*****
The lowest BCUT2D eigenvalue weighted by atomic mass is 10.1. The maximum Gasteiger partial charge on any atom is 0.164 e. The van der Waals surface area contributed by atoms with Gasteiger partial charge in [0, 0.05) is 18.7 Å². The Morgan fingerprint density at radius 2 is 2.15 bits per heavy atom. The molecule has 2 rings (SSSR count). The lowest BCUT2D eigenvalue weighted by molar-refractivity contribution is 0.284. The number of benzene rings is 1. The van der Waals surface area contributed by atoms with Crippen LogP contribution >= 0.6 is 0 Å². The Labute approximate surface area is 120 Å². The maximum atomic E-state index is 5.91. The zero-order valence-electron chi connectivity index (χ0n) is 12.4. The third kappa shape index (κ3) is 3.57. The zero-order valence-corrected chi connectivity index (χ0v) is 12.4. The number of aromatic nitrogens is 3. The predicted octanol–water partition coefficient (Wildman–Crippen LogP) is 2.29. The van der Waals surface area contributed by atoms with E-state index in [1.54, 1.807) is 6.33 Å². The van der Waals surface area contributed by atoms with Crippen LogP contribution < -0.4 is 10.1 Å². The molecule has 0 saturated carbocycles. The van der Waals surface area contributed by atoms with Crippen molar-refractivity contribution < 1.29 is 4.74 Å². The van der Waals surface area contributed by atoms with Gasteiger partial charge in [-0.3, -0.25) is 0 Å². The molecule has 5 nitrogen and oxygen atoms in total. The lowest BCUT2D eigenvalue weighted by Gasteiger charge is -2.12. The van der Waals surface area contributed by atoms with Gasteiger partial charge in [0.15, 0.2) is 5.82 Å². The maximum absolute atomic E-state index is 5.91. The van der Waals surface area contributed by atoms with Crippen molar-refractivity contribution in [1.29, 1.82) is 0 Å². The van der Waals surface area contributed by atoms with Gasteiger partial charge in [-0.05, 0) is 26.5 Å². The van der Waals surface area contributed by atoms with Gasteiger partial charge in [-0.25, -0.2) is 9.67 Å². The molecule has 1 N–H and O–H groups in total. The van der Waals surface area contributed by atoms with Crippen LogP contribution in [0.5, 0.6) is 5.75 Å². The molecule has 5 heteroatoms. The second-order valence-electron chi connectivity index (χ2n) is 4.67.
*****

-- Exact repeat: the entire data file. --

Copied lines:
The lowest BCUT2D eigenvalue weighted by atomic mass is 10.1. The maximum Gasteiger partial charge on any atom is 0.164 e. The van der Waals surface area contributed by atoms with Gasteiger partial charge in [0, 0.05) is 18.7 Å². The Morgan fingerprint density at radius 2 is 2.15 bits per heavy atom. The molecule has 2 rings (SSSR count). The lowest BCUT2D eigenvalue weighted by molar-refractivity contribution is 0.284. The number of benzene rings is 1. The van der Waals surface area contributed by atoms with Crippen LogP contribution >= 0.6 is 0 Å². The Labute approximate surface area is 120 Å². The maximum atomic E-state index is 5.91. The zero-order valence-electron chi connectivity index (χ0n) is 12.4. The third kappa shape index (κ3) is 3.57. The zero-order valence-corrected chi connectivity index (χ0v) is 12.4. The number of aromatic nitrogens is 3. The predicted octanol–water partition coefficient (Wildman–Crippen LogP) is 2.29. The van der Waals surface area contributed by atoms with E-state index in [1.54, 1.807) is 6.33 Å². The van der Waals surface area contributed by atoms with Crippen LogP contribution < -0.4 is 10.1 Å². The molecule has 0 saturated carbocycles. The van der Waals surface area contributed by atoms with Crippen molar-refractivity contribution < 1.29 is 4.74 Å². The van der Waals surface area contributed by atoms with Gasteiger partial charge in [-0.3, -0.25) is 0 Å². The molecule has 5 nitrogen and oxygen atoms in total. The lowest BCUT2D eigenvalue weighted by Gasteiger charge is -2.12. The van der Waals surface area contributed by atoms with Gasteiger partial charge in [0.15, 0.2) is 5.82 Å². The maximum absolute atomic E-state index is 5.91. The van der Waals surface area contributed by atoms with Crippen molar-refractivity contribution in [1.29, 1.82) is 0 Å². The van der Waals surface area contributed by atoms with Gasteiger partial charge in [-0.05, 0) is 26.5 Å². The van der Waals surface area contributed by atoms with Gasteiger partial charge in [-0.25, -0.2) is 9.67 Å². The molecule has 1 N–H and O–H groups in total. The van der Waals surface area contributed by atoms with Crippen LogP contribution in [0.5, 0.6) is 5.75 Å². The molecule has 5 heteroatoms. The second-order valence-electron chi connectivity index (χ2n) is 4.67.